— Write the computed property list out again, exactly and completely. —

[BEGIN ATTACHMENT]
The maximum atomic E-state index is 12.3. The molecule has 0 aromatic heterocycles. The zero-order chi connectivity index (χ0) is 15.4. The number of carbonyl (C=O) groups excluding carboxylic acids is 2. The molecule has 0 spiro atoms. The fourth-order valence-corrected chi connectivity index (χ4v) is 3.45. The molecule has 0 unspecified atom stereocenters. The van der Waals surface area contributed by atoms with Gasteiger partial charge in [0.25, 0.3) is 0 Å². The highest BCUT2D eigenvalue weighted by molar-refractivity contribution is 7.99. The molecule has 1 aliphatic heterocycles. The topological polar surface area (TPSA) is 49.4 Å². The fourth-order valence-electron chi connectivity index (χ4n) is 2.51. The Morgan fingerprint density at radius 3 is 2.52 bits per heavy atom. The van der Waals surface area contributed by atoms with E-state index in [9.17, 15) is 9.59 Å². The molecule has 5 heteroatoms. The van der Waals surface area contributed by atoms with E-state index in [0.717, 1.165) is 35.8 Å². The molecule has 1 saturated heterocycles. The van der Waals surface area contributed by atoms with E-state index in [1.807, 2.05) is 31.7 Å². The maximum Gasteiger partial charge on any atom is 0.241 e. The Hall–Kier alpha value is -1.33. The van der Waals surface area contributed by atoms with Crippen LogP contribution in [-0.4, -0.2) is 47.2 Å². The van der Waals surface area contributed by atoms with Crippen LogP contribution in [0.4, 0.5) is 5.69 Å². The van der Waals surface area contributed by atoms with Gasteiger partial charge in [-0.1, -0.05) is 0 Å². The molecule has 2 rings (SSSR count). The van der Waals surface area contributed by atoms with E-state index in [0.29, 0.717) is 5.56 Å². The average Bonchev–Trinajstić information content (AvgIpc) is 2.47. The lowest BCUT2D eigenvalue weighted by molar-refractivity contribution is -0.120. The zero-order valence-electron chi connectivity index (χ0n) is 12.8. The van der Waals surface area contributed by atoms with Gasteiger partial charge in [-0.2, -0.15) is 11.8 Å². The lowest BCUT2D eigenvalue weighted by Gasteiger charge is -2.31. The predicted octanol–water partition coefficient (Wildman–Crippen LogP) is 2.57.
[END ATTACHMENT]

The maximum atomic E-state index is 12.3. The molecule has 0 aromatic heterocycles. The zero-order chi connectivity index (χ0) is 15.4. The number of carbonyl (C=O) groups excluding carboxylic acids is 2. The molecule has 0 spiro atoms. The fourth-order valence-corrected chi connectivity index (χ4v) is 3.45. The molecule has 0 unspecified atom stereocenters. The van der Waals surface area contributed by atoms with Gasteiger partial charge in [0.25, 0.3) is 0 Å². The highest BCUT2D eigenvalue weighted by molar-refractivity contribution is 7.99. The molecule has 1 aliphatic heterocycles. The topological polar surface area (TPSA) is 49.4 Å². The fourth-order valence-electron chi connectivity index (χ4n) is 2.51. The Morgan fingerprint density at radius 3 is 2.52 bits per heavy atom. The van der Waals surface area contributed by atoms with E-state index in [9.17, 15) is 9.59 Å². The molecule has 5 heteroatoms. The van der Waals surface area contributed by atoms with E-state index in [0.717, 1.165) is 35.8 Å². The molecule has 1 saturated heterocycles. The van der Waals surface area contributed by atoms with E-state index in [1.807, 2.05) is 31.7 Å². The maximum Gasteiger partial charge on any atom is 0.241 e. The Hall–Kier alpha value is -1.33. The van der Waals surface area contributed by atoms with Crippen LogP contribution in [-0.4, -0.2) is 47.2 Å². The van der Waals surface area contributed by atoms with Crippen LogP contribution in [0.4, 0.5) is 5.69 Å². The van der Waals surface area contributed by atoms with Gasteiger partial charge in [-0.1, -0.05) is 0 Å². The molecule has 2 rings (SSSR count). The van der Waals surface area contributed by atoms with E-state index in [0.29, 0.717) is 5.56 Å². The average Bonchev–Trinajstić information content (AvgIpc) is 2.47. The lowest BCUT2D eigenvalue weighted by molar-refractivity contribution is -0.120. The zero-order valence-electron chi connectivity index (χ0n) is 12.8. The van der Waals surface area contributed by atoms with Gasteiger partial charge in [-0.2, -0.15) is 11.8 Å². The lowest BCUT2D eigenvalue weighted by Gasteiger charge is -2.31. The predicted octanol–water partition coefficient (Wildman–Crippen LogP) is 2.57.